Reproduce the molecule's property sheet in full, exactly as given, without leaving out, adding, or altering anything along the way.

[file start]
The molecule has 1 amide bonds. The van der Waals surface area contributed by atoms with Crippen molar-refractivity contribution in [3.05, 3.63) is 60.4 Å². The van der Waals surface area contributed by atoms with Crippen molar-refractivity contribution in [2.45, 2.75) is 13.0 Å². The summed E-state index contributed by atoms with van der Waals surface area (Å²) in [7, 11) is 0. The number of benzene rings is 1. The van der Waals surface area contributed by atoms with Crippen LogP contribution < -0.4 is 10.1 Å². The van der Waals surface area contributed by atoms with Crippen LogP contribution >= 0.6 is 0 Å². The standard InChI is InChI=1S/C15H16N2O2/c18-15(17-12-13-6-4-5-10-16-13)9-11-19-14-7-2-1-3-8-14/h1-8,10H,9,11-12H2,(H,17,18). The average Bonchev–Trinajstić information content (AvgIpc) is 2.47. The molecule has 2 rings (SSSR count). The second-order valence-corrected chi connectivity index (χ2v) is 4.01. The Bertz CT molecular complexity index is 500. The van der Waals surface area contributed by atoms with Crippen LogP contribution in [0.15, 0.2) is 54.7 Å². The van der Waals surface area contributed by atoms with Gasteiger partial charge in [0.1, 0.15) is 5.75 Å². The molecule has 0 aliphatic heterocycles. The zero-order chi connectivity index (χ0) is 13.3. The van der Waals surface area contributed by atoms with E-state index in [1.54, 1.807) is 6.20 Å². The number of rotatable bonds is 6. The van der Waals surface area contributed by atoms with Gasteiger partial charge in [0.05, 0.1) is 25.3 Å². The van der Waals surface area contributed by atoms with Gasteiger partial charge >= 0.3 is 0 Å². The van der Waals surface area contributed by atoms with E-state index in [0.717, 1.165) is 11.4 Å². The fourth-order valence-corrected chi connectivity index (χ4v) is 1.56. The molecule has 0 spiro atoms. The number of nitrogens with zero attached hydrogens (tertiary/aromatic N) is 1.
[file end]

The molecule has 1 amide bonds. The van der Waals surface area contributed by atoms with Crippen molar-refractivity contribution in [3.05, 3.63) is 60.4 Å². The van der Waals surface area contributed by atoms with Crippen molar-refractivity contribution in [2.45, 2.75) is 13.0 Å². The summed E-state index contributed by atoms with van der Waals surface area (Å²) in [7, 11) is 0. The number of benzene rings is 1. The van der Waals surface area contributed by atoms with Crippen LogP contribution < -0.4 is 10.1 Å². The van der Waals surface area contributed by atoms with Crippen LogP contribution >= 0.6 is 0 Å². The standard InChI is InChI=1S/C15H16N2O2/c18-15(17-12-13-6-4-5-10-16-13)9-11-19-14-7-2-1-3-8-14/h1-8,10H,9,11-12H2,(H,17,18). The average Bonchev–Trinajstić information content (AvgIpc) is 2.47. The molecule has 2 rings (SSSR count). The second-order valence-corrected chi connectivity index (χ2v) is 4.01. The Bertz CT molecular complexity index is 500. The van der Waals surface area contributed by atoms with Crippen LogP contribution in [0.15, 0.2) is 54.7 Å². The van der Waals surface area contributed by atoms with Gasteiger partial charge in [0.1, 0.15) is 5.75 Å². The molecule has 0 aliphatic heterocycles. The zero-order chi connectivity index (χ0) is 13.3. The van der Waals surface area contributed by atoms with E-state index in [1.54, 1.807) is 6.20 Å². The number of rotatable bonds is 6. The van der Waals surface area contributed by atoms with Gasteiger partial charge in [0.05, 0.1) is 25.3 Å². The van der Waals surface area contributed by atoms with Gasteiger partial charge >= 0.3 is 0 Å². The van der Waals surface area contributed by atoms with E-state index in [0.717, 1.165) is 11.4 Å². The fourth-order valence-corrected chi connectivity index (χ4v) is 1.56. The molecule has 0 spiro atoms. The number of nitrogens with zero attached hydrogens (tertiary/aromatic N) is 1.